We’ve become accustomed of late to stories telling us we get too much healthcare. We get too much of the Three Ts—treatments, tests, and technology—which has become the dominant narrative in the ongoing tale of US healthcare spending. So it’s refreshing when a story comes along like the one last week from Remapping Debate that reported on those who get too little care. It’s been as if the media forgot about the great paradox of US healthcare: overtreatment and undertreatment exist side by side.
This story shows that the goals of the Affordable Care Act and the Obama administration might be a tad more complicated than the policy wonks and the press led the public to believe. Reporter Mike Alberti points out that “some of President Obama’s advisers have framed the goals of healthcare reform exclusively from the perspective of the need to cut costs, as opposed to the need to increase access of quality of care.” For an example, he quotes one member of the healthcare cognoscenti, Harvard professor David Cutler, who has written that “the ‘true measure of healthcare reform’s success is whether it drives down medical costs over the long term.’”
Alberti’s piece revolves around a study reported recently in the policy journal Health Affairs, which the administration hotly contests. That study measured the use of digitized imaging results from such tests as CT scans and MRIs and found that doctors who had access to the results of digital imaging through electronic health records were significantly more likely to order imaging tests than those who did not. Electronic records, one of the cornerstones of health reform, are supposed to reduce unnecessary tests and reduce costs—or so goes the conventional wisdom.
Alberti interviewed the author of the study, Danny McCormick, an assistant professor at the Harvard Medical School, who pointed out what the media have been missing:
There is a tremendous amount of overutilization, and that’s where the conversation has been, but there is also a tremendous amount of underutilization. If we are serious about improving the quality of care, in some settings that will imply fewer tests. In other settings, some people are going to be getting care that they are not getting now. That makes the question of overall costs a lot more complicated.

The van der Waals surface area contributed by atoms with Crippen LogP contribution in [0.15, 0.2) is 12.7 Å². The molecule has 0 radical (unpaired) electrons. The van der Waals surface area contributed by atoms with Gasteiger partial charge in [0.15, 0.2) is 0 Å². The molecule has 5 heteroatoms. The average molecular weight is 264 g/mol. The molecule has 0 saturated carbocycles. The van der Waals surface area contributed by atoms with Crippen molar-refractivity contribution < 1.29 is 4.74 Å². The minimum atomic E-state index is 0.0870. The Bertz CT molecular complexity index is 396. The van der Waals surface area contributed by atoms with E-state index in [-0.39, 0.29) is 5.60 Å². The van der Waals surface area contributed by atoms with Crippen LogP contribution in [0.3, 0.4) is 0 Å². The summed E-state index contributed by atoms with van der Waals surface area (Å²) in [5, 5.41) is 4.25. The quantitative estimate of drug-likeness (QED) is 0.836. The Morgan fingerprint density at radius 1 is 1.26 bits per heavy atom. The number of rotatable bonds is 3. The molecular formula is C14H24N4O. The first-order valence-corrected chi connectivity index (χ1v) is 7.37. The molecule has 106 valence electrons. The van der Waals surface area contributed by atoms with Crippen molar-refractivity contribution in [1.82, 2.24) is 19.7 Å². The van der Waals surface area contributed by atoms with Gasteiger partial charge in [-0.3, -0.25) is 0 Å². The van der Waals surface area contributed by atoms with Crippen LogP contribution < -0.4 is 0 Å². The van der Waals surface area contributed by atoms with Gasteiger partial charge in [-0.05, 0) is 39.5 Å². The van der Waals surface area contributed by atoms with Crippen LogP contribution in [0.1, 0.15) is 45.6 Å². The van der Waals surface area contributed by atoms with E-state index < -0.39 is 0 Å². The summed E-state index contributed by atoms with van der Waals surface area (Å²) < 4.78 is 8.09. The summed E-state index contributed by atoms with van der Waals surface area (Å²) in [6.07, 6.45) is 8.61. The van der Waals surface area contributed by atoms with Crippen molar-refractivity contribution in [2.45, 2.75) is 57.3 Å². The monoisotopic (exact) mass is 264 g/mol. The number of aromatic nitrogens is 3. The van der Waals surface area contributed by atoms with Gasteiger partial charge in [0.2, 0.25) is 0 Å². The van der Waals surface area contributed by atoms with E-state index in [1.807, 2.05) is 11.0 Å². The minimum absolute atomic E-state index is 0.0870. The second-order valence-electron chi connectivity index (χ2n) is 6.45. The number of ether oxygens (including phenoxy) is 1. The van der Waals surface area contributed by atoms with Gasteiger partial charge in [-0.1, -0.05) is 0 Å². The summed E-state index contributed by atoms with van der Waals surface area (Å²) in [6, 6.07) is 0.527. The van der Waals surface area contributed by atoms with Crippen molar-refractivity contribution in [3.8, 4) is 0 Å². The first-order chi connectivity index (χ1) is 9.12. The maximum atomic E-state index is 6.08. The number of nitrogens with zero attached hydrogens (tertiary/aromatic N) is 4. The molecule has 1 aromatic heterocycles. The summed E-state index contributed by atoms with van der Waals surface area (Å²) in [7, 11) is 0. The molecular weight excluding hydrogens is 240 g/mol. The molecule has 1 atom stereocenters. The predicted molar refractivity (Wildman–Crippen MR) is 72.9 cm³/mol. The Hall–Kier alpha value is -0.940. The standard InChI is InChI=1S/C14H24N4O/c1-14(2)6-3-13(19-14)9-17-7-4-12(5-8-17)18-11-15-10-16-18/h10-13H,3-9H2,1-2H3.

An example of what McCormick means—a medical zone where more tests are required—showed up on page one of The New York Times the other day. The US ranks poorly among developed nations when it comes to the number of premature births. A study from the World Health Organization showed that the US is similar to developing countries when it comes to the percentage of women giving birth prematurely. The reason? There are many, but one is that women don’t get prenatal care that could head off problems. The importance of prenatal care has been known for a long time. But it costs money, and those without insurance often don’t get it. With healthcare reform, they may.
Dr. Mark Chassin, who now heads the Joint Commission, a private group that accredits hospitals, used the terms “underuse” and “overuse” of medical care more than a decade ago in a seminal work on the quality of care in America. He often warned journalists that solving the underuse problem would actually cost more money—a point that has been lost in the current reportage and policy discussions.
Alberti explored the potential for electronic medical records to detect underuse of medical services. He reported that electronic health records had reduced the number of expensive imaging tests at Massachusetts General Hospital without hurting patients. If we see “that individual physicians have ordered many tests that were not rated as highly appropriate, we have an intervention with them,” the hospital’s radiologist in chief, James Thrall, told Alberti, who asked important follow-up questions. Could an electronic medical record be created to detect underutilization, for example, by suggesting that an appropriate test was not ordered and should have been? “That’s not the conversation we’re having,” Thrall replied. “The fundamental policy question is not how much healthcare we need, it’s how much healthcare we can afford.”